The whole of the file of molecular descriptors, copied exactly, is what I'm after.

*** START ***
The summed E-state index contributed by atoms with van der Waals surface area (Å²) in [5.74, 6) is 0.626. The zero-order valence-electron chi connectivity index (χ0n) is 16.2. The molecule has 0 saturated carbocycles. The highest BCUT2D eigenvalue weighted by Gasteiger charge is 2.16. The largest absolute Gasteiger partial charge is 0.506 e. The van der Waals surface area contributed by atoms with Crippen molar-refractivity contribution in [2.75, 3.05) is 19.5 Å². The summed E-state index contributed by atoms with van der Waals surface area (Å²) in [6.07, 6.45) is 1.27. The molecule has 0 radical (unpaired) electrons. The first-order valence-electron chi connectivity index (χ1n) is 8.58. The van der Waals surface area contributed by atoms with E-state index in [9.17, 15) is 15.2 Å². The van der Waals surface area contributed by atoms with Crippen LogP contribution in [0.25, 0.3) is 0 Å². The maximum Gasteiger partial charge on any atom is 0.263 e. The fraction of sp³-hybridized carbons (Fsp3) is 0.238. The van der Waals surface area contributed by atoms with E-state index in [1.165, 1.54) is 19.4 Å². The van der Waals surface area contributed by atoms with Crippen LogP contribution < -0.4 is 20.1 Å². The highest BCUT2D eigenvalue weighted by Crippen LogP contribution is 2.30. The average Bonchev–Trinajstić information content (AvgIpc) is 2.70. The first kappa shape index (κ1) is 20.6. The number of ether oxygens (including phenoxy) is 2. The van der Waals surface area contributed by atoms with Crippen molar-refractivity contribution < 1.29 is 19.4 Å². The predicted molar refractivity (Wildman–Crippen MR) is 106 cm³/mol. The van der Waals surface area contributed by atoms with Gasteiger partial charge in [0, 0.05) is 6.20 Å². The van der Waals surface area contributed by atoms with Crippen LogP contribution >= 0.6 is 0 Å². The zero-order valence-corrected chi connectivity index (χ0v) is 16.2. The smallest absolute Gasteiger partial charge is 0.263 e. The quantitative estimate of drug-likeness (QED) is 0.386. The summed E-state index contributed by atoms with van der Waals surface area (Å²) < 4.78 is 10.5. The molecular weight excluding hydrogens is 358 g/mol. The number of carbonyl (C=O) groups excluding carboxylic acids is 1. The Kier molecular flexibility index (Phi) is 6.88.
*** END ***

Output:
The summed E-state index contributed by atoms with van der Waals surface area (Å²) in [5.74, 6) is 0.626. The zero-order valence-electron chi connectivity index (χ0n) is 16.2. The molecule has 0 saturated carbocycles. The highest BCUT2D eigenvalue weighted by Gasteiger charge is 2.16. The largest absolute Gasteiger partial charge is 0.506 e. The van der Waals surface area contributed by atoms with Crippen molar-refractivity contribution in [2.75, 3.05) is 19.5 Å². The summed E-state index contributed by atoms with van der Waals surface area (Å²) in [6.07, 6.45) is 1.27. The molecule has 0 radical (unpaired) electrons. The first-order valence-electron chi connectivity index (χ1n) is 8.58. The van der Waals surface area contributed by atoms with E-state index in [9.17, 15) is 15.2 Å². The van der Waals surface area contributed by atoms with Crippen LogP contribution in [0.25, 0.3) is 0 Å². The maximum Gasteiger partial charge on any atom is 0.263 e. The fraction of sp³-hybridized carbons (Fsp3) is 0.238. The van der Waals surface area contributed by atoms with E-state index in [1.165, 1.54) is 19.4 Å². The van der Waals surface area contributed by atoms with Crippen LogP contribution < -0.4 is 20.1 Å². The highest BCUT2D eigenvalue weighted by Crippen LogP contribution is 2.30. The average Bonchev–Trinajstić information content (AvgIpc) is 2.70. The first kappa shape index (κ1) is 20.6. The number of ether oxygens (including phenoxy) is 2. The van der Waals surface area contributed by atoms with Crippen molar-refractivity contribution < 1.29 is 19.4 Å². The predicted molar refractivity (Wildman–Crippen MR) is 106 cm³/mol. The van der Waals surface area contributed by atoms with Gasteiger partial charge in [0, 0.05) is 6.20 Å². The van der Waals surface area contributed by atoms with Crippen LogP contribution >= 0.6 is 0 Å². The zero-order valence-corrected chi connectivity index (χ0v) is 16.2. The smallest absolute Gasteiger partial charge is 0.263 e. The quantitative estimate of drug-likeness (QED) is 0.386. The summed E-state index contributed by atoms with van der Waals surface area (Å²) < 4.78 is 10.5. The molecular weight excluding hydrogens is 358 g/mol. The number of carbonyl (C=O) groups excluding carboxylic acids is 1. The Kier molecular flexibility index (Phi) is 6.88.